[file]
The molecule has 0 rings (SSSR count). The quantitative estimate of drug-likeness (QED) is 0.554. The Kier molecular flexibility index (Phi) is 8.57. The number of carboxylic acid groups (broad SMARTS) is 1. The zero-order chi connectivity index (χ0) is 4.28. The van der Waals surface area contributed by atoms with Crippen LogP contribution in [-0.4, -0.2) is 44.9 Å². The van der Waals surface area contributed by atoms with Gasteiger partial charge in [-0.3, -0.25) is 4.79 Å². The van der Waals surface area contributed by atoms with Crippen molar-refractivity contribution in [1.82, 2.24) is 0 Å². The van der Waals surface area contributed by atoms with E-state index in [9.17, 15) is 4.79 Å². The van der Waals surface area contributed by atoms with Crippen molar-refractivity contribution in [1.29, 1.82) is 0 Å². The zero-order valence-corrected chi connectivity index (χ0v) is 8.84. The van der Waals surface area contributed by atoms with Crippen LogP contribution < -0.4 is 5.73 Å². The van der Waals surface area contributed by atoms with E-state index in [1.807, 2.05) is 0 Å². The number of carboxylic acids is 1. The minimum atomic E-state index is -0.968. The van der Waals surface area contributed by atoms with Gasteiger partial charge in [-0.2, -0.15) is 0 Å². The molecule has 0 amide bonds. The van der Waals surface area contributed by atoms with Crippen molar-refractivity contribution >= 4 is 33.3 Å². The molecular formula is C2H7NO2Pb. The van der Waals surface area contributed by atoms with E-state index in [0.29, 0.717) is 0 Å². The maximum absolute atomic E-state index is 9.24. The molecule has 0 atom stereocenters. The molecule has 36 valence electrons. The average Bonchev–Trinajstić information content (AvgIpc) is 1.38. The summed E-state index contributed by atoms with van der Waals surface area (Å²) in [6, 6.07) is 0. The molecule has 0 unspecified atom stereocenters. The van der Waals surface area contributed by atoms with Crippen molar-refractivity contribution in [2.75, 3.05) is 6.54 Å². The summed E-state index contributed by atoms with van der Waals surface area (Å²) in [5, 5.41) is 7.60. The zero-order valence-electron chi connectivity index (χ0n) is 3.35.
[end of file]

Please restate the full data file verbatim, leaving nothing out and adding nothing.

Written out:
The molecule has 0 rings (SSSR count). The quantitative estimate of drug-likeness (QED) is 0.554. The Kier molecular flexibility index (Phi) is 8.57. The number of carboxylic acid groups (broad SMARTS) is 1. The zero-order chi connectivity index (χ0) is 4.28. The van der Waals surface area contributed by atoms with Crippen LogP contribution in [-0.4, -0.2) is 44.9 Å². The van der Waals surface area contributed by atoms with Gasteiger partial charge in [-0.3, -0.25) is 4.79 Å². The van der Waals surface area contributed by atoms with Crippen molar-refractivity contribution in [1.82, 2.24) is 0 Å². The van der Waals surface area contributed by atoms with E-state index in [9.17, 15) is 4.79 Å². The van der Waals surface area contributed by atoms with Crippen molar-refractivity contribution in [1.29, 1.82) is 0 Å². The zero-order valence-corrected chi connectivity index (χ0v) is 8.84. The van der Waals surface area contributed by atoms with Crippen LogP contribution < -0.4 is 5.73 Å². The van der Waals surface area contributed by atoms with E-state index in [1.807, 2.05) is 0 Å². The number of carboxylic acids is 1. The minimum atomic E-state index is -0.968. The van der Waals surface area contributed by atoms with Gasteiger partial charge in [-0.2, -0.15) is 0 Å². The molecule has 0 amide bonds. The van der Waals surface area contributed by atoms with Crippen molar-refractivity contribution >= 4 is 33.3 Å². The molecular formula is C2H7NO2Pb. The van der Waals surface area contributed by atoms with E-state index in [0.29, 0.717) is 0 Å². The maximum absolute atomic E-state index is 9.24. The molecule has 0 atom stereocenters. The molecule has 36 valence electrons. The average Bonchev–Trinajstić information content (AvgIpc) is 1.38. The summed E-state index contributed by atoms with van der Waals surface area (Å²) in [6, 6.07) is 0. The molecule has 0 unspecified atom stereocenters. The van der Waals surface area contributed by atoms with Crippen molar-refractivity contribution in [2.75, 3.05) is 6.54 Å². The summed E-state index contributed by atoms with van der Waals surface area (Å²) in [5, 5.41) is 7.60. The zero-order valence-electron chi connectivity index (χ0n) is 3.35.